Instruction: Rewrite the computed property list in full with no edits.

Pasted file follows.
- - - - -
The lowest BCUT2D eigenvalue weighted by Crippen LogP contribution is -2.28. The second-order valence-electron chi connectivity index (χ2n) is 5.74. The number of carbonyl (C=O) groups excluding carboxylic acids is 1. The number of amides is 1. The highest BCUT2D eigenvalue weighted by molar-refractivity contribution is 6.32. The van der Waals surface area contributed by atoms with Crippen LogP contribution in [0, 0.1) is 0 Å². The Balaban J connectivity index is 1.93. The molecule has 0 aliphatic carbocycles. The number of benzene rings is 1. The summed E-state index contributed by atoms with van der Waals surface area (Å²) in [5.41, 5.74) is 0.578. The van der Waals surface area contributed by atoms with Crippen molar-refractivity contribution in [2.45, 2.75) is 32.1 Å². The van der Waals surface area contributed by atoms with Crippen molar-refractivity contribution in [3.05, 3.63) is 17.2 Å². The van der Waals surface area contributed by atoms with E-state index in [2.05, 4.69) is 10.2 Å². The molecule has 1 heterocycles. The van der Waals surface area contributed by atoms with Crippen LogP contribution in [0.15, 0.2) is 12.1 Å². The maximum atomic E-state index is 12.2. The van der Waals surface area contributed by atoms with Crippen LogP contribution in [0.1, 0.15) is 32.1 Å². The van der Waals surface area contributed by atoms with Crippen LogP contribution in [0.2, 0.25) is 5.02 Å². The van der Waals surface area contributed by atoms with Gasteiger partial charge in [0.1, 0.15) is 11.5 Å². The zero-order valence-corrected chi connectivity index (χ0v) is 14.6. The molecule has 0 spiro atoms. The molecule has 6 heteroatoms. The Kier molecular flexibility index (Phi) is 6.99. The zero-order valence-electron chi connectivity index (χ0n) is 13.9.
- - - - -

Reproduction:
The lowest BCUT2D eigenvalue weighted by Crippen LogP contribution is -2.28. The second-order valence-electron chi connectivity index (χ2n) is 5.74. The number of carbonyl (C=O) groups excluding carboxylic acids is 1. The number of amides is 1. The highest BCUT2D eigenvalue weighted by molar-refractivity contribution is 6.32. The van der Waals surface area contributed by atoms with Crippen LogP contribution in [0, 0.1) is 0 Å². The Balaban J connectivity index is 1.93. The molecule has 0 aliphatic carbocycles. The number of benzene rings is 1. The summed E-state index contributed by atoms with van der Waals surface area (Å²) in [5.41, 5.74) is 0.578. The van der Waals surface area contributed by atoms with Crippen molar-refractivity contribution in [2.45, 2.75) is 32.1 Å². The van der Waals surface area contributed by atoms with Crippen molar-refractivity contribution in [3.05, 3.63) is 17.2 Å². The van der Waals surface area contributed by atoms with E-state index in [2.05, 4.69) is 10.2 Å². The molecule has 1 heterocycles. The van der Waals surface area contributed by atoms with Crippen LogP contribution in [0.15, 0.2) is 12.1 Å². The maximum atomic E-state index is 12.2. The van der Waals surface area contributed by atoms with Crippen LogP contribution in [0.1, 0.15) is 32.1 Å². The van der Waals surface area contributed by atoms with Crippen LogP contribution in [0.2, 0.25) is 5.02 Å². The van der Waals surface area contributed by atoms with Gasteiger partial charge in [0.1, 0.15) is 11.5 Å². The zero-order valence-corrected chi connectivity index (χ0v) is 14.6. The molecule has 0 spiro atoms. The molecule has 6 heteroatoms. The Kier molecular flexibility index (Phi) is 6.99. The zero-order valence-electron chi connectivity index (χ0n) is 13.9.